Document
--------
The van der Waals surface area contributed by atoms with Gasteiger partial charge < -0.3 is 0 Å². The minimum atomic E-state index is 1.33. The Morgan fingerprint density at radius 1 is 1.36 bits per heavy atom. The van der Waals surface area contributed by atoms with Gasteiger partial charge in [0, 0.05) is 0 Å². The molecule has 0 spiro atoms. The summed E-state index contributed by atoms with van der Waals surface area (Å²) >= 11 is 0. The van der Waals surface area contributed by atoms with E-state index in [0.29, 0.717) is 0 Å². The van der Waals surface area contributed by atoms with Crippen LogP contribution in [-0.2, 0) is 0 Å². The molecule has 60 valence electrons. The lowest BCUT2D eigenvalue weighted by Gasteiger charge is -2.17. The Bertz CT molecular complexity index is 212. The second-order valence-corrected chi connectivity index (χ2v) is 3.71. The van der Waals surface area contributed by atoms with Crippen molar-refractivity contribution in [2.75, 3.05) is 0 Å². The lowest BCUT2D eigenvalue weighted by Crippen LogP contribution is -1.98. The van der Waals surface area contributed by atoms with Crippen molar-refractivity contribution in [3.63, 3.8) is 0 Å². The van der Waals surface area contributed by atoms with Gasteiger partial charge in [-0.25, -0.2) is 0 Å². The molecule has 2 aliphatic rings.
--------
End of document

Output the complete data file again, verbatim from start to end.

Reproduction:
The van der Waals surface area contributed by atoms with Gasteiger partial charge < -0.3 is 0 Å². The minimum atomic E-state index is 1.33. The Morgan fingerprint density at radius 1 is 1.36 bits per heavy atom. The van der Waals surface area contributed by atoms with Gasteiger partial charge in [0, 0.05) is 0 Å². The molecule has 0 spiro atoms. The summed E-state index contributed by atoms with van der Waals surface area (Å²) >= 11 is 0. The van der Waals surface area contributed by atoms with E-state index in [0.29, 0.717) is 0 Å². The van der Waals surface area contributed by atoms with Crippen LogP contribution in [-0.2, 0) is 0 Å². The molecule has 60 valence electrons. The lowest BCUT2D eigenvalue weighted by Gasteiger charge is -2.17. The Bertz CT molecular complexity index is 212. The second-order valence-corrected chi connectivity index (χ2v) is 3.71. The van der Waals surface area contributed by atoms with Crippen molar-refractivity contribution in [2.75, 3.05) is 0 Å². The lowest BCUT2D eigenvalue weighted by Crippen LogP contribution is -1.98. The van der Waals surface area contributed by atoms with Crippen molar-refractivity contribution in [3.63, 3.8) is 0 Å². The van der Waals surface area contributed by atoms with Gasteiger partial charge in [-0.25, -0.2) is 0 Å². The molecule has 2 aliphatic rings.